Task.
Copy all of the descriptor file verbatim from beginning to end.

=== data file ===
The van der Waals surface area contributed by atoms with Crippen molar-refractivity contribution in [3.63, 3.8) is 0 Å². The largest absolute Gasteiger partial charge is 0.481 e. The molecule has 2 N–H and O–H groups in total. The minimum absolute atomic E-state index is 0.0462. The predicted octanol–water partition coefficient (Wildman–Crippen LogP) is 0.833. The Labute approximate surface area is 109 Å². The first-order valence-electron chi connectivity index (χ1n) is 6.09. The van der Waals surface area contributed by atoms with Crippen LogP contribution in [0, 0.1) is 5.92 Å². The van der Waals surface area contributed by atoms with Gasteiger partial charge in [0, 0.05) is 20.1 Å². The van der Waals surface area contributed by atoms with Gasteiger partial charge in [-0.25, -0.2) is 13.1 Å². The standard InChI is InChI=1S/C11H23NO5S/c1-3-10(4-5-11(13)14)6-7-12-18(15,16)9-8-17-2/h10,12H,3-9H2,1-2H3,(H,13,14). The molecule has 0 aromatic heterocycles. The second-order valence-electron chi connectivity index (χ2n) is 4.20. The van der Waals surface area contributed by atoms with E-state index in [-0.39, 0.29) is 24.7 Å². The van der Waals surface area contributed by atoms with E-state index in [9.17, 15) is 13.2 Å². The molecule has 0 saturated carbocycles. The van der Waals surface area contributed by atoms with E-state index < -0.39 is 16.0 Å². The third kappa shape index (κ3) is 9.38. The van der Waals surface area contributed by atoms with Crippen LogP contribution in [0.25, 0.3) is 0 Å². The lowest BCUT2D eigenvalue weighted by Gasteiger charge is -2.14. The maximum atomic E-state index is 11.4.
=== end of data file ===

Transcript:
The van der Waals surface area contributed by atoms with Crippen molar-refractivity contribution in [3.63, 3.8) is 0 Å². The largest absolute Gasteiger partial charge is 0.481 e. The molecule has 2 N–H and O–H groups in total. The minimum absolute atomic E-state index is 0.0462. The predicted octanol–water partition coefficient (Wildman–Crippen LogP) is 0.833. The Labute approximate surface area is 109 Å². The first-order valence-electron chi connectivity index (χ1n) is 6.09. The van der Waals surface area contributed by atoms with Crippen LogP contribution in [0, 0.1) is 5.92 Å². The van der Waals surface area contributed by atoms with Gasteiger partial charge in [0, 0.05) is 20.1 Å². The van der Waals surface area contributed by atoms with Gasteiger partial charge in [-0.25, -0.2) is 13.1 Å². The standard InChI is InChI=1S/C11H23NO5S/c1-3-10(4-5-11(13)14)6-7-12-18(15,16)9-8-17-2/h10,12H,3-9H2,1-2H3,(H,13,14). The molecule has 0 aromatic heterocycles. The second-order valence-electron chi connectivity index (χ2n) is 4.20. The van der Waals surface area contributed by atoms with E-state index in [-0.39, 0.29) is 24.7 Å². The van der Waals surface area contributed by atoms with E-state index in [9.17, 15) is 13.2 Å². The molecule has 0 saturated carbocycles. The van der Waals surface area contributed by atoms with E-state index < -0.39 is 16.0 Å². The third kappa shape index (κ3) is 9.38. The van der Waals surface area contributed by atoms with Crippen LogP contribution in [0.25, 0.3) is 0 Å². The lowest BCUT2D eigenvalue weighted by Gasteiger charge is -2.14. The maximum atomic E-state index is 11.4.